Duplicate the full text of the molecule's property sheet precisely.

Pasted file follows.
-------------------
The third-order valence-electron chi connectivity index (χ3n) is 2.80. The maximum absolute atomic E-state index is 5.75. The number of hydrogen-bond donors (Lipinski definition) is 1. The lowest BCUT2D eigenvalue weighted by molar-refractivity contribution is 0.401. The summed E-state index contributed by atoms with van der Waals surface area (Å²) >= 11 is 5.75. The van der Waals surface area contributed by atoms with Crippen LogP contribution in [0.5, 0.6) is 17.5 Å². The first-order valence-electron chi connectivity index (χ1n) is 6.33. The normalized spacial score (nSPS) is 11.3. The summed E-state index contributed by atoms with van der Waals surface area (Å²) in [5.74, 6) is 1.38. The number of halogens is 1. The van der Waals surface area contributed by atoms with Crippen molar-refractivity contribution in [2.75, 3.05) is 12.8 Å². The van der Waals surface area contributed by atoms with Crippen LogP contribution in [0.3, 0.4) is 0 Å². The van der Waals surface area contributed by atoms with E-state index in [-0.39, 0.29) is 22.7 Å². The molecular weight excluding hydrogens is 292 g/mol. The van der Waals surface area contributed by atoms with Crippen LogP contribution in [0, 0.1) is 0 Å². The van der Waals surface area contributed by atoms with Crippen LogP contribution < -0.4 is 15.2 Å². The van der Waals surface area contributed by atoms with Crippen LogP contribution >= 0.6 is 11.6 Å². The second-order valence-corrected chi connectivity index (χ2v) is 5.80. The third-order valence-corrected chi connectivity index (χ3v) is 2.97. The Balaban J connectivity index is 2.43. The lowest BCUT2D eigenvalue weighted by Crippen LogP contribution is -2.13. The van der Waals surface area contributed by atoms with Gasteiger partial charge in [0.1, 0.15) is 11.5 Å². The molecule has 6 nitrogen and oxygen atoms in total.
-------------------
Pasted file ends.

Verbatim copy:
The third-order valence-electron chi connectivity index (χ3n) is 2.80. The maximum absolute atomic E-state index is 5.75. The number of hydrogen-bond donors (Lipinski definition) is 1. The lowest BCUT2D eigenvalue weighted by molar-refractivity contribution is 0.401. The summed E-state index contributed by atoms with van der Waals surface area (Å²) >= 11 is 5.75. The van der Waals surface area contributed by atoms with Crippen LogP contribution in [0.5, 0.6) is 17.5 Å². The first-order valence-electron chi connectivity index (χ1n) is 6.33. The normalized spacial score (nSPS) is 11.3. The summed E-state index contributed by atoms with van der Waals surface area (Å²) in [5.74, 6) is 1.38. The number of halogens is 1. The van der Waals surface area contributed by atoms with Crippen molar-refractivity contribution in [2.75, 3.05) is 12.8 Å². The van der Waals surface area contributed by atoms with Crippen LogP contribution in [0.3, 0.4) is 0 Å². The van der Waals surface area contributed by atoms with E-state index in [-0.39, 0.29) is 22.7 Å². The molecular weight excluding hydrogens is 292 g/mol. The van der Waals surface area contributed by atoms with Crippen LogP contribution in [0, 0.1) is 0 Å². The van der Waals surface area contributed by atoms with Crippen LogP contribution < -0.4 is 15.2 Å². The van der Waals surface area contributed by atoms with Crippen LogP contribution >= 0.6 is 11.6 Å². The second-order valence-corrected chi connectivity index (χ2v) is 5.80. The third-order valence-corrected chi connectivity index (χ3v) is 2.97. The Balaban J connectivity index is 2.43. The lowest BCUT2D eigenvalue weighted by Crippen LogP contribution is -2.13. The van der Waals surface area contributed by atoms with Gasteiger partial charge in [0.1, 0.15) is 11.5 Å². The molecule has 6 nitrogen and oxygen atoms in total.